May 25, 2010

Refuge Alternatives for Underground Coal Mines

Proposed Rule
Summary

Score: 28 / 60

Additional details
Agency
Department of Labor
Regulatory Identification Number
1219-AB58
Agency Name
Department of Labor
Rule Publication Date
06/16/2008

RULE SUMMARY

The Mine Safety and Health Administration (MSHA) is proposing requirements for refuge alternatives in
underground coal mines and the training of miners in their use. The proposed rule also includes requirements for testing and approval of refuge alternatives. The proposal would implement section 13 of the Mine Improvement and New Emergency Response (MINER) Act of 2006. Consistent with the MINER Act, it includes MSHA’s response to the National Institute for Occupational Safety and Health Report on Refuge Alternatives.

METHODOLOGY

There are twelve criteria within our evaluation within three broad categories: Openness, Analysis and Use. For each criterion, the evaluators assign a score ranging from 0 (no useful content) to 5 (comprehensive analysis with potential best practices). Thus, each analysis has the opportunity to earn between 0 and 60 points.

Criterion Score

Openness

1. How easily were the RIA , the proposed rule, and any supplementary materials found online?
There appears to be no obvious chain of links from the home page that leads to the RIA. However, a search using the regulation's name and "proposed rule" turns up a link to the proposed rule, which in turn has a link to the RIA on the department's web site. Using this method, the RIS is three clicks from the home page. The proposed rule can also be found on regulations.gov.
4/5
2. How verifiable are the data used in the analysis?
Many data sources are provided, but some data sources are not mentioned. For instance, references throughout the paper are made to a report issued by NIOSH on refuge alternatives. Further, the data on the structure of the underground coal mining industry is from the U.S. Department of Labor, Mine Safety and Health Administration and the Office of Program Evaluation and Information Resources. However, the majority of remaining data (like MSHA's accident and injury data) is not referenced and is just introduced as "most recent MSHA data." The References page describes four main sources but no source is linked.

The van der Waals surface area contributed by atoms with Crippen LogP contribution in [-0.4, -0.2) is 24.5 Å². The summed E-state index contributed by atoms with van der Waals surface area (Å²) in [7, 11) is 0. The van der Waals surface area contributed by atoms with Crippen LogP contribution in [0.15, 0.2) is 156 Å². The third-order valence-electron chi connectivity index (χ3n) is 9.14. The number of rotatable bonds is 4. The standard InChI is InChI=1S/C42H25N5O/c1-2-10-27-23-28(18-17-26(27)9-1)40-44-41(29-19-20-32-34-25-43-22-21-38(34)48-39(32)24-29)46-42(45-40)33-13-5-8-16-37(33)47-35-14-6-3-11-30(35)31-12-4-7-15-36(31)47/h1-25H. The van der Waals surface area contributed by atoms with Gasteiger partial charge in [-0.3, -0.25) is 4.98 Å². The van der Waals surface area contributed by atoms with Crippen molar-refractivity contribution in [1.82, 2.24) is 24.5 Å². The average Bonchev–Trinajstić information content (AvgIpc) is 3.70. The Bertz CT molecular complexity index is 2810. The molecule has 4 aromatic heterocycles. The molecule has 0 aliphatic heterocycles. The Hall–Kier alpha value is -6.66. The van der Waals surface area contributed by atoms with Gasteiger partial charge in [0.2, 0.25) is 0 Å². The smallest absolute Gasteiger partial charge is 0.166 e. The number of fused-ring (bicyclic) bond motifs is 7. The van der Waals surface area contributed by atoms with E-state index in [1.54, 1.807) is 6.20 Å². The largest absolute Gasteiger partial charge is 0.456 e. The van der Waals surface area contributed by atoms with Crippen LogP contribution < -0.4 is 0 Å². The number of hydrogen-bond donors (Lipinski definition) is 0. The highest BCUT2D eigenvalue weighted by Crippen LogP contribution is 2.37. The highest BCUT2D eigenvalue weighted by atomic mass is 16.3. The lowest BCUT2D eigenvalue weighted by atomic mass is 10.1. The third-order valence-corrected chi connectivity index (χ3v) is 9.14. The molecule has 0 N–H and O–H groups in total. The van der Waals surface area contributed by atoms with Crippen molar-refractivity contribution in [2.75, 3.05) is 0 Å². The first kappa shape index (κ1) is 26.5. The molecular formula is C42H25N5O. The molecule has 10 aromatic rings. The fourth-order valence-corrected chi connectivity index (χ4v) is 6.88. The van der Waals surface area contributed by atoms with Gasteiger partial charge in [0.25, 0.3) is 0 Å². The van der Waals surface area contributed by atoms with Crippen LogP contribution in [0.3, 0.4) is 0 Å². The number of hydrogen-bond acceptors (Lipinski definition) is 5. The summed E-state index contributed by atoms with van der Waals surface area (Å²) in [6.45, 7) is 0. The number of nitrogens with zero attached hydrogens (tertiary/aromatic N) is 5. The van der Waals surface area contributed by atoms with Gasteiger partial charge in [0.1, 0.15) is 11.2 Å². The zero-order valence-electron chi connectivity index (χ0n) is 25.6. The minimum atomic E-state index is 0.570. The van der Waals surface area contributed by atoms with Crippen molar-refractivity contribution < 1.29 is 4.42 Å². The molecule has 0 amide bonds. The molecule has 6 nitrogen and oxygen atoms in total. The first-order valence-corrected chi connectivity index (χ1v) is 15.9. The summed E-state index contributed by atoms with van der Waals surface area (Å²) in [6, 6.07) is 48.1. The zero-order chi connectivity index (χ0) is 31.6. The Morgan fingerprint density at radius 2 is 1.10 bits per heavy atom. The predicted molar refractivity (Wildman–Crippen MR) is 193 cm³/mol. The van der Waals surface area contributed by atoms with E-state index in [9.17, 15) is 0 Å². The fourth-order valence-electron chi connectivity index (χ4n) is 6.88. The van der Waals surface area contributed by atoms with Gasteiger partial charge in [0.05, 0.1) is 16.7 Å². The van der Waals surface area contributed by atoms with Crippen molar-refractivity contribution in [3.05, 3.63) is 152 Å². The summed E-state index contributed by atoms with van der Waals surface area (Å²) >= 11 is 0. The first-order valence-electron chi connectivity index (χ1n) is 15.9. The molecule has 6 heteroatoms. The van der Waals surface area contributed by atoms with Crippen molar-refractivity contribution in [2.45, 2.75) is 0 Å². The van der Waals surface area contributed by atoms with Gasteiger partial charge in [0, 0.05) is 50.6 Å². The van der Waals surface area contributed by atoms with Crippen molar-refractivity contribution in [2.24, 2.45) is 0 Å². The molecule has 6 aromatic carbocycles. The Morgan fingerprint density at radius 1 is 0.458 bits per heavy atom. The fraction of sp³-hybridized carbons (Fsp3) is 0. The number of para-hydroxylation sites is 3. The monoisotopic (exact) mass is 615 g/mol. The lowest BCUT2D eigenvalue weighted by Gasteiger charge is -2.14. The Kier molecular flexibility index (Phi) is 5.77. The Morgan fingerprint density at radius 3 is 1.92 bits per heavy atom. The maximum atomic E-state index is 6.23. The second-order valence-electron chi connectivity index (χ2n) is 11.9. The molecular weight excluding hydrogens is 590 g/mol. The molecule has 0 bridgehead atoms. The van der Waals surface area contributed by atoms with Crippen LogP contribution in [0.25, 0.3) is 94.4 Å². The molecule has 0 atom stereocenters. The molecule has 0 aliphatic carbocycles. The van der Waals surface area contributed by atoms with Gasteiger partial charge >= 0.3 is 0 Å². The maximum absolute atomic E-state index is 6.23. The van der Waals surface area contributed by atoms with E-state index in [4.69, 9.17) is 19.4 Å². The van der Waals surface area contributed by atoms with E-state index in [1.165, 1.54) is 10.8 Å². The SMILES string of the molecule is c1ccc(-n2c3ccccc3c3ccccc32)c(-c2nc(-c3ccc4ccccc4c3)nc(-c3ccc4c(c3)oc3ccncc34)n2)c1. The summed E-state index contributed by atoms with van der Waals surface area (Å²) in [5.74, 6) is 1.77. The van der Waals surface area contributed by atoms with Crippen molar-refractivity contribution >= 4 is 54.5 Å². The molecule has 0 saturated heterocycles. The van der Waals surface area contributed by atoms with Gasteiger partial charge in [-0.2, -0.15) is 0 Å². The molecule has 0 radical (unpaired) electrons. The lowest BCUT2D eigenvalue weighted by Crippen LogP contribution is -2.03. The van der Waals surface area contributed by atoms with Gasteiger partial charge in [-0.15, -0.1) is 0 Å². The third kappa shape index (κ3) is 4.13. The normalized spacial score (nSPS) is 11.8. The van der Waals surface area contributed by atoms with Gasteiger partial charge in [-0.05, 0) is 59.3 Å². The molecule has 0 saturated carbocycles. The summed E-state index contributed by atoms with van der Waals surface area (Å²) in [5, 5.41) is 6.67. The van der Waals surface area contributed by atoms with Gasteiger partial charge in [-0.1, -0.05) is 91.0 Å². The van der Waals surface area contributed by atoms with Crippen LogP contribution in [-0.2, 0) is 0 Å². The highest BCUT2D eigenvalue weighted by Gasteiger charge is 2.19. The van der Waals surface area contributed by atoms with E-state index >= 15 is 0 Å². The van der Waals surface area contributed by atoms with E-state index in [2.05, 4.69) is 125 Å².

2/5
3. How verifiable are the models and assumptions used in the analysis?
The range for percent of lives saved looks like a guesstimate. 100% compliance assumed for both cost and benefit estimation. Little is offered in the way of causal explanations.
1/5
4. Was the analysis comprehensible to an informed layperson?
The entire analysis is understandable to a layperson. There is minimal use of technical jargon and charts are well explained.
5/5

Analysis

5. How well does the analysis identify the desired outcomes and demonstrate that the regulation will achieve them?
3/5
Does the analysis clearly identify ultimate outcomes that affect citizens’ quality of life?
The RIA notes that, in general, the proposed rule would improve mine operators’ preparedness for mine emergencies. More specifically, this proposed rule would require the availability of refuge alternatives in the event that escape is delayed or not possible. MSHA suggests that the proposal would therefore improve mine operators’ preparedness for mine emergencies and increase miners’ safety by requiring refuge alternatives underground to protect and sustain miners trapped when a life-threatening event occurs that prevents escape. The refuge alternatives proposed in the rule may also assist miners in escaping from the mine.
5/5
Does the analysis identify how these outcomes are to be measured?
MSHA measures these outcomes by looking retrospectively at how many lives could have been saved if this proposed rule had been enacted earlier. MSHA evaluates its accident and injury data from 1900 through 2006. During that period, 264 miners who were alive after a mine accident died later during rescue or escape. If refuge alternatives had been available, MSHA estimates that the range of lives saved would be between a low of 55 and a high of 166 lives. This part of the analysis would be improved if MSHA considered the effects on current miner safety and made projections about the amount of lives saved in the future as well.
4/5
Does the analysis provide a coherent and testable theory showing how the regulation will produce the desired outcomes?
The analysis assumes that compliance would have saved 25–75% of lives that would otherwise have been lost. It does not posit a theory to justify this estimate.
1/5
Does the analysis present credible empirical support for the theory?
Two strong points: The analysis ensures that the regulation can't save more lives than were actually lost in coal mines, and it adjusts this figure for lives presumed saved by other regulations.
2/5
Does the analysis adequately assess uncertainty about the outcomes?